Location: Food Surveys Research GroupTitle: Fluid milk consumption in the United States: What We Eat In America, NHANES 2005-2006) Author
Submitted to: Worldwide Web Site: Food Surveys Research Group
Publication Type: Review article
Publication Acceptance Date: 9/20/2010
Publication Date: 11/5/2010
Publication URL: www.ars.usda.gov/Services/docs.htm?docid=19476
Citation: U.S. Department of Agriculture, Agricultural Research Service. 2010. Fluid milk consumption in the United States: What We Eat In America, NHANES 2005-2006. Available: www.ars.usda.gov/Services/docs.htm?docid=19476. Interpretive Summary: Milk and milk products are widely recognized as important sources of nutrients typically low in the American diet, including vitamin D, calcium, magnesium, and potassium. Using nationwide dietary intake data (What We Eat In America [WWEIA], NHANES 2005-2006), we examined intakes of fluid milk by the general population and selected sociodemographic groups, intake trends, and contributions of fluid milk to nutrient intakes of individuals 2 years of age and older. Based on this examination, “Fluid Milk Consumption in the United States: What We Eat In America, NHANES 2005-2006,” a Dietary Data Brief available on the Food Surveys Research Group Web site at www.ars.usda.gov/ba/bhnrc/fsrg, provides a snapshot of milk consumption patterns of the American population. Findings include: The mean intake of milk for individuals aged 2 years and older was slightly more than 3/4 cup, and about half of that was plain milk consumed as a beverage; intakes of milk have decreased significantly for children and youth in the last 30 years; non-Hispanic blacks aged 2-49 years consumed less milk than non-Hispanic whites and Mexican Americans; and milk contributed substantially to total daily intake of several shortfall nutrients, with milk reporters obtaining significantly higher amounts of many of those nutrients than nonreporters. By conveying this information through simple charts and brief text, this Dietary Data Brief widens the pool of users who can benefit from the Food Surveys Research Group’s ongoing work monitoring and assessing food consumption and related behavior of the U.S. population. The information in this Dietary Data Brief will be of benefit to legislators, program planners, media, and consumers who want clear and easily comprehensible information about milk consumption patterns in the United States.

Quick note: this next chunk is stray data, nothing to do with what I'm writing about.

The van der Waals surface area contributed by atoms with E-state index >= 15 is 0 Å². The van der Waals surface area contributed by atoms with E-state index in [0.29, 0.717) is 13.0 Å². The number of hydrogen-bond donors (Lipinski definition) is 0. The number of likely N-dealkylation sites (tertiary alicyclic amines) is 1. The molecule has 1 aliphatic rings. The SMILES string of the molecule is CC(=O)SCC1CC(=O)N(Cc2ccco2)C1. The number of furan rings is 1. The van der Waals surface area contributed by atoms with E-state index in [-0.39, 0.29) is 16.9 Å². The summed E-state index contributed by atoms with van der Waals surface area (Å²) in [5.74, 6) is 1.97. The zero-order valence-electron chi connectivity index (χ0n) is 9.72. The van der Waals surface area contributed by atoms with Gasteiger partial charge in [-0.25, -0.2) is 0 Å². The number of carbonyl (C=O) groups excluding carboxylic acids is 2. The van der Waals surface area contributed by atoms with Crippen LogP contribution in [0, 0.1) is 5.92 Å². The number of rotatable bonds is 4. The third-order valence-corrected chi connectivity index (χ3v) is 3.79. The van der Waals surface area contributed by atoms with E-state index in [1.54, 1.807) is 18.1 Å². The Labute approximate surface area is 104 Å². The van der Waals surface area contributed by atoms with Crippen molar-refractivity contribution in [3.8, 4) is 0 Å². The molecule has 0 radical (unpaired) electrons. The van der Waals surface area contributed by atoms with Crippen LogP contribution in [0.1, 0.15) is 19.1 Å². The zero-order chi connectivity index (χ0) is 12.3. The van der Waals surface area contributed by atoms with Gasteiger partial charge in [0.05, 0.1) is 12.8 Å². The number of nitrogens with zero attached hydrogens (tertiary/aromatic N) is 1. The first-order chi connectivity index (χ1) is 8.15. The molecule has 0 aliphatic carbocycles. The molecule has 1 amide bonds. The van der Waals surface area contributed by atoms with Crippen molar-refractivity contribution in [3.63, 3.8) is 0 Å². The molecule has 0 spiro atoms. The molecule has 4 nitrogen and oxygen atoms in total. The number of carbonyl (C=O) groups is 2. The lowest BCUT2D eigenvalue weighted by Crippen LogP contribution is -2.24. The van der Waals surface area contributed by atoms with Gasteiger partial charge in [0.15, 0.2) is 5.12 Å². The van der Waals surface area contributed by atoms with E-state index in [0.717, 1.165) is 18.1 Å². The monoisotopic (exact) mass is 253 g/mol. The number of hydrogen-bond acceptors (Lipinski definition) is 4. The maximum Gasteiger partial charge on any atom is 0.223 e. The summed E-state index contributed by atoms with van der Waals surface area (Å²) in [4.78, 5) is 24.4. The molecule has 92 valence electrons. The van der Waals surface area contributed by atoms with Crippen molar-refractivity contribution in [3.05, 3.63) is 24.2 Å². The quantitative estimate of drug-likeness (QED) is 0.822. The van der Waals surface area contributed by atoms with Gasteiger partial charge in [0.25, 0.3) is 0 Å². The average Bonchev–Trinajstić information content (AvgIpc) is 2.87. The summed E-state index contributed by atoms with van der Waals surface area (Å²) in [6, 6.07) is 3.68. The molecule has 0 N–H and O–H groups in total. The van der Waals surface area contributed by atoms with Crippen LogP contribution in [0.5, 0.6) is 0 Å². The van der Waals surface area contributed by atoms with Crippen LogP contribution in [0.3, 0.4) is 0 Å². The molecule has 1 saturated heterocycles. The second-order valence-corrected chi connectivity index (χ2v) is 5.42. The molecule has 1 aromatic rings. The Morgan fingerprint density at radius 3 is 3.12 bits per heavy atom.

Technical Abstract: The goals of this study were to describe fluid milk consumption patterns of the U.S. population and to determine the impact of fluid milk on daily nutrient intakes. Twenty-four hour dietary recall data from 8,145 children and adults 2 years of age and older participating in What We Eat In America (WWEIA), the dietary intake component of the National Health and Nutrition Examination Survey 2005-2006 (NHANES), were analyzed. For comparison, data from 29,098 participants in the Nationwide Food Consumption Survey 1977-78 were used. T-tests were used to detect differences between survey years, race/ethnic groups, and income groups within age categories. Regression procedures adjusting for confounding variables were conducted to measure mean daily intakes of select nutrients and t-tests were used to identify percent differences in nutrient intake between fluid milk reporters and nonreporters. The mean intake of fluid milk by Americans 2 years of age and older was slightly more than 3/4 cup, and over half that amount was plain milk consumed as a beverage. Since 1977-1978, means intakes of milk have decreased significantly for children and adolescents, but not adults (p<.01). However, the percent reporting milk has declined in all age groups. Milk intake was related to race/ethnicity but not income. Non-Hispanic blacks consumed less milk than non-Hispanic whites and Mexican-Americans. Fluid milk contributed substantially to nutrient intakes, and milk reporters obtained higher amounts of many nutrients typically low in the diets of many Americans. The 2005 Dietary Guidelines recommend 3 cups of milk (or its equivalent) daily for individuals 9 years of age and older, but intakes by most Americans fall far short of this target. Increasing intakes of fluid milk, particularly in lower fat forms, could greatly improve dietary quality by enhancing intake of several shortfall nutrients.